Just in your mind, take a look around your house. There’s a lot surrounding you that you take for granted, that your mind skips over as commonplace, all those shiny “servants” waiting at the ready for your wishes. Yes, all those many tasks that you now have done for you by machines, clever devices that we call “appliances.”

Presiding over this recent domestic revolution are inventors, manufacturers, distributors, sellers, and…the service technicians who keep the systems operating.

When Glenn Dean, a 17-year old from Pittsburgh, signed on for Navy submarine duty in 1968, he did not know that in a scant four decades he’d be president of Coogan-Gildersleeve Appliances, a prosperous and respected appliance retail outlet, with many hundreds of trusting customers and some 30 lines of devices to make life at home comfortable, safe, and attractive.  But that’s what happened.

Glenn volunteered for the Silent Service back in ’68. He soon received training as an interior communications technician, duty which included—for clearly Navy reasons— maintaining the washers and dryers aboard submarines, in addition to tuning up the  host of ultra-high-tech instruments which tell sailors where the boat’s headed and how it’s running.

Of course, everyone on board has to know many other jobs, but Glenn was a bit prepared for the washer-dryer duty because his uncle Al had been an appliance repairman and installer for the landmark Gimbels department store in Pittsburgh. Al had taken Glenn under his wing for several years after Glenn’s father passed away, and taught young Glenn some hands-on technology in the field.

So, here at the Base in Groton—when Glenn was busy acclimating himself to his brand-new submarine, USS Bergall, SSN-667, an EB-built Sturgeon-class boat launched in 1968 that was noted more for speed than roominess—he was learning a lot about complex instrumentation as well as washer-dryers. But learn he did, and received his silver dolphins as a member of the pre-commissioning and commissioning team. The vessel was at sea during much of the cold war, with antisubmarine stealth missions demanding the full measure of the ship’s motto: “Invisible, Invulnerable, Invincible.” Tough and interesting duty, recalls Glenn.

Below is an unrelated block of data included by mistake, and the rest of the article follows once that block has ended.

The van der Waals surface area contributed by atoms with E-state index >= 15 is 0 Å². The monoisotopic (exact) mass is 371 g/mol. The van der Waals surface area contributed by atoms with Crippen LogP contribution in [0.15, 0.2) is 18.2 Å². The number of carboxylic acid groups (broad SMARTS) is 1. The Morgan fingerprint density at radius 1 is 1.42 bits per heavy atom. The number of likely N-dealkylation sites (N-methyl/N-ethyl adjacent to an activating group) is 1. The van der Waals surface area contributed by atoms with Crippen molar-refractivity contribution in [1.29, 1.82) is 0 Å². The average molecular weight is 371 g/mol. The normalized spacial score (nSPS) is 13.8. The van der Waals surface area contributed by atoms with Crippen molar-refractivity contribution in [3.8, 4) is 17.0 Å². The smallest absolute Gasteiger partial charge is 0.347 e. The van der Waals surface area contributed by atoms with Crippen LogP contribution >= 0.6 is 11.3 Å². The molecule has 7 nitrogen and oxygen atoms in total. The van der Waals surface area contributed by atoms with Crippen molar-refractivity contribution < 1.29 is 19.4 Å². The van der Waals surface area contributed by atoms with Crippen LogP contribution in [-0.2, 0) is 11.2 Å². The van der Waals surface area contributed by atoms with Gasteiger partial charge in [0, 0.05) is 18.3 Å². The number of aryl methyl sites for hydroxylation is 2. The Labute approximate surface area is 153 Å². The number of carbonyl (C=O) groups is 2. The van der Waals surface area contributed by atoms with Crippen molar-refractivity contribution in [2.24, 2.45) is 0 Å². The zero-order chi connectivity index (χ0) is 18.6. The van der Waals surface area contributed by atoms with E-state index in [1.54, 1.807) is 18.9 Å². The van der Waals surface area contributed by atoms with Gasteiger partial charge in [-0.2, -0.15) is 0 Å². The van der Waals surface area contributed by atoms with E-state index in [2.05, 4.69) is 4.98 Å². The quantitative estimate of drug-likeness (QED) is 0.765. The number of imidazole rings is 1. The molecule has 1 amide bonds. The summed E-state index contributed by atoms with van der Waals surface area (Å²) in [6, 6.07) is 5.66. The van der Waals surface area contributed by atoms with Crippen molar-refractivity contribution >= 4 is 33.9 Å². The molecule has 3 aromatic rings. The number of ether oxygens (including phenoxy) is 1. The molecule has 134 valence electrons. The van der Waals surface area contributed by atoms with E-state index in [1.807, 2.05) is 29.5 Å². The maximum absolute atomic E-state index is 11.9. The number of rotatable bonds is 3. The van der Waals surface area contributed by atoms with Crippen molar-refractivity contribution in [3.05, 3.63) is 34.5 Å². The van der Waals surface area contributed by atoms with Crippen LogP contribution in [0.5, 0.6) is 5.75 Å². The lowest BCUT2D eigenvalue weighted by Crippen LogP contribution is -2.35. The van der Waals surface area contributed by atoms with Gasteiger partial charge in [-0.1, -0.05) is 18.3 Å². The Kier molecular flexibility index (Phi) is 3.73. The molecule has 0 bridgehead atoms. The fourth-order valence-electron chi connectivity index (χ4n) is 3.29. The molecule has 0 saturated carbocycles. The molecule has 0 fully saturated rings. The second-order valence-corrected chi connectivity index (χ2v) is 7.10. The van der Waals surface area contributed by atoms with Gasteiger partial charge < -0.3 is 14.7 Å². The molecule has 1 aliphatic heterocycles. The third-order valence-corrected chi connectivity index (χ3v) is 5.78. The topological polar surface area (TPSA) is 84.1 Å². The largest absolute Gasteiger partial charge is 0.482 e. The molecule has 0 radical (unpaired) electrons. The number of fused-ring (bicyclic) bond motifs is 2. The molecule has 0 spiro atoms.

When Glenn completed his years of service in the Navy, he had some familiarity with life in southeastern Connecticut. He was ready to settle down to life on the surface around here, leaving behind a lot of his life in Pittsburgh—except for remaining a staunch Steelers fan!
After a stint at Stanley Works, in 1976 he signed on with Ed Coogan and Andy Gildersleeve at their appliance division on Route 1 in Mystic; he was their first serviceman, handling four product lines. He plunged into that opportunity too, taking many night-school classes, refrigeration courses at Norwich Tech, and personnel-management programs at Thames Valley.  Early on, his shoreside life included acquaintance with young C.J. Lewis of Mystic, who he married back then. They have two children, Stacey and Katie.

The dedicated work over the years added up to a big positive. When original owners Ed and Andy retired years ago, Glenn became the Coogan-Gildersleeve president. He’s remained true to their business traditions of sound business practice, superior service, good people, and thorough product knowledge. From the four brands that he started with 37 years ago, he and five service technicians now handle more than 30 products from their home base on Greenmanville Avenue, Route 27, in Mystic. And, as you might imagine, he’s Vet-friendly when it comes to hiring and sales.  He’s been there.

Though products change, says Glenn, one key principle stands out:  “It’s our commitment to helping our community and doing a good job for our customers.”

Go Navy!